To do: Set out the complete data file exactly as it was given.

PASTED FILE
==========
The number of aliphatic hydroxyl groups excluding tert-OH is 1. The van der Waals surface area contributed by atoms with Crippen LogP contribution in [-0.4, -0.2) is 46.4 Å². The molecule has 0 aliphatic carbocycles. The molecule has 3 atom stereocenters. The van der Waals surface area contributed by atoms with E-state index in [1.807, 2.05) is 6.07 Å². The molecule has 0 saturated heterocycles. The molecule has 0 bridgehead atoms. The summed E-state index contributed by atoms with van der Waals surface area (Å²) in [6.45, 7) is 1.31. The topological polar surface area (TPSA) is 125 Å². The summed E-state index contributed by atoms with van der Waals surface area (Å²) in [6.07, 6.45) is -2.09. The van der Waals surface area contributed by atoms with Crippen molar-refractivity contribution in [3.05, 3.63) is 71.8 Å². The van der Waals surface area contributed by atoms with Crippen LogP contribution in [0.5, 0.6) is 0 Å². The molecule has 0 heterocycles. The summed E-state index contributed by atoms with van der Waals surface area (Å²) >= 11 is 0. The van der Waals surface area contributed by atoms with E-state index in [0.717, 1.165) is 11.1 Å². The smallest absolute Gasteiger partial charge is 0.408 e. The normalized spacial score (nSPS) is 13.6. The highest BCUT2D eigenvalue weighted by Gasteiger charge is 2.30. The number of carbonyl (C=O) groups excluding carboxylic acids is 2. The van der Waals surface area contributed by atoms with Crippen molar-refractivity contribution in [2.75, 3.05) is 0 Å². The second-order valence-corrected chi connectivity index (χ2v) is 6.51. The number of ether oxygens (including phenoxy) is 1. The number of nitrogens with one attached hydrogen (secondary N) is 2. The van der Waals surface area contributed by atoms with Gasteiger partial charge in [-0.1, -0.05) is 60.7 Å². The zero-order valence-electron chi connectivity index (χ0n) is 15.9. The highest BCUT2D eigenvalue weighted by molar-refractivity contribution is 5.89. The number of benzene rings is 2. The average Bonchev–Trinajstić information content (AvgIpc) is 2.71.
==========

The number of aliphatic hydroxyl groups excluding tert-OH is 1. The van der Waals surface area contributed by atoms with Crippen LogP contribution in [-0.4, -0.2) is 46.4 Å². The molecule has 0 aliphatic carbocycles. The molecule has 3 atom stereocenters. The van der Waals surface area contributed by atoms with E-state index in [1.807, 2.05) is 6.07 Å². The molecule has 0 saturated heterocycles. The molecule has 0 bridgehead atoms. The summed E-state index contributed by atoms with van der Waals surface area (Å²) in [6.45, 7) is 1.31. The topological polar surface area (TPSA) is 125 Å². The summed E-state index contributed by atoms with van der Waals surface area (Å²) in [6.07, 6.45) is -2.09. The van der Waals surface area contributed by atoms with Crippen molar-refractivity contribution in [3.05, 3.63) is 71.8 Å². The van der Waals surface area contributed by atoms with Crippen LogP contribution in [0.5, 0.6) is 0 Å². The molecule has 0 heterocycles. The summed E-state index contributed by atoms with van der Waals surface area (Å²) >= 11 is 0. The van der Waals surface area contributed by atoms with E-state index in [0.717, 1.165) is 11.1 Å². The smallest absolute Gasteiger partial charge is 0.408 e. The normalized spacial score (nSPS) is 13.6. The highest BCUT2D eigenvalue weighted by Gasteiger charge is 2.30. The number of carbonyl (C=O) groups excluding carboxylic acids is 2. The van der Waals surface area contributed by atoms with Crippen molar-refractivity contribution in [2.75, 3.05) is 0 Å². The second-order valence-corrected chi connectivity index (χ2v) is 6.51. The number of ether oxygens (including phenoxy) is 1. The number of nitrogens with one attached hydrogen (secondary N) is 2. The van der Waals surface area contributed by atoms with Gasteiger partial charge in [-0.1, -0.05) is 60.7 Å². The zero-order valence-electron chi connectivity index (χ0n) is 15.9. The highest BCUT2D eigenvalue weighted by molar-refractivity contribution is 5.89. The number of benzene rings is 2. The average Bonchev–Trinajstić information content (AvgIpc) is 2.71.